15. DaveF

    DaveF Moderator
    Moderator

    Joined:
    Mar 4, 2001
    Messages:
    17,640
    Likes Received:
    1,437
    Location:
    One Loudoun, Ashburn, VA
    Real Name:
    David Fischer
    Todd - I don't know anything about the FL Prepaid plan, but a rule of thumb I've come by is that "pay us now for a service you won't use for 18 years" plan is a bad for the purchaser.

    If it locks your child into a specific school, or even into Florida, then it doesn't sound like a great long-term plan. You don't know where you child will be in 18 years. If he's "toot toot" smart [​IMG] maybe he will attend MIT, CalTech, or Rose-Hulman (my alma mater) rather than UCF. Or maybe your kid joins ROTC and gets college for free (some really smart friends did this.)
     
  16. mark alan

    mark alan Supporting Actor

    Joined:
    Nov 19, 2002
    Messages:
    620
    Likes Received:
    0
    look at it this way.

    Suppose tuition is 8,000 and you expect to send a kid in 16 years. your two choices are put in 8K now for guaranteed tuition in 16 years or put in a certain amount each year.

    Scenario 1 Investment growth equals tuition rate increase

    Assume 8%/year. For the prepaid you're golden. For the yearly option, you would have to put in $850/year or a total of $5,600 more that the prepaid

    Scenario 2. Investment growth doesn't equal tuition rate increase.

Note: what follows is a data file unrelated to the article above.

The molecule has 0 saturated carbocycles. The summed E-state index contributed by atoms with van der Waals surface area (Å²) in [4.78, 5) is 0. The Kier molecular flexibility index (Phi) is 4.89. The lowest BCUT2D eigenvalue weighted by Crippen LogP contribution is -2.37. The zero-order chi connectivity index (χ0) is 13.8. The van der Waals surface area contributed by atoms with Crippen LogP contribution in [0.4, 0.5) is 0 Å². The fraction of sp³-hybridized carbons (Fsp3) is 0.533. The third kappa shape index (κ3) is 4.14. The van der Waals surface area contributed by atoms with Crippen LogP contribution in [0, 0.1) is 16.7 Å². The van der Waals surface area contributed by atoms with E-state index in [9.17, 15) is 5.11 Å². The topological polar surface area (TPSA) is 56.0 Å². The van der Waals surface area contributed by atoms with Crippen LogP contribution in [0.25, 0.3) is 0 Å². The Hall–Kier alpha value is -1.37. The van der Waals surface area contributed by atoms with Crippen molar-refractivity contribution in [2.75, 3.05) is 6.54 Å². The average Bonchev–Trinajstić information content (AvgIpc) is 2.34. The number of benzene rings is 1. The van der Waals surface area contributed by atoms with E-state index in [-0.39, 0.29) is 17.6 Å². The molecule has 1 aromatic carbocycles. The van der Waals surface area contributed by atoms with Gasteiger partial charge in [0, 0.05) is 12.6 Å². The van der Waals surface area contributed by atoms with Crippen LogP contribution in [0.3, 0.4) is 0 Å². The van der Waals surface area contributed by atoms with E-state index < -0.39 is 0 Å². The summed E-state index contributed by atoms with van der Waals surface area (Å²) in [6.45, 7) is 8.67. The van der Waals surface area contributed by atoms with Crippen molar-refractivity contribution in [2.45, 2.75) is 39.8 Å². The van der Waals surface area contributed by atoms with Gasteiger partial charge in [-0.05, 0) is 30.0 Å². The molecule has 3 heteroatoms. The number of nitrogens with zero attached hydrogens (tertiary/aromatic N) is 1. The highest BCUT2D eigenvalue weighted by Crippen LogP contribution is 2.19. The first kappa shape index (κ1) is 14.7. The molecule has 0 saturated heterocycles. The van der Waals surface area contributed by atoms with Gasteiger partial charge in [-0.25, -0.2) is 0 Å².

Assume 8%/year for investment, 11% for tuition. Under the prepaid, the state is short by $13,000 after 16 years. Multiply that by a large number of participants and you either have a bankrupt program, or massive surcharges.

    Scenario 3. Investment growth exceeds tuition rate increase.

    If you assume 8% tuition rate increase and 11% investment return, then you are giving $13,000 of your money to the state.

    I personally think that Scenario 2 is most likely. If you believe that the state will foot the bill for underfunding, then the prepaid may be the way to go. I doubt it though.
     
  17. Todd Hochard

    Todd Hochard Cinematographer

    Joined:
    Jan 24, 1999
    Messages:
    2,312
    Likes Received:
    0
     
  18. Brian Perry

    Brian Perry Cinematographer

    Joined:
    May 6, 1999
    Messages:
    2,807
    Likes Received:
    0
     
  19. Kirk Gunn

    Kirk Gunn Screenwriter

    Joined:
    Aug 16, 1999
    Messages:
    1,609
    Likes Received:
    0
    Are the tax benefits the same ? I believe the Pre-paid is a tax break on both the state and federal levels.
     
  20. Eric_L

    Eric_L Screenwriter

    Joined:
    Nov 2, 2002
    Messages:
    1,994
    Likes Received:
    1
    This is my professional arena, so of course I therefore am prohibited by the SEC to offer advice without a personal consultation face to face. (very true)

    I will only say this:
     

Share This Page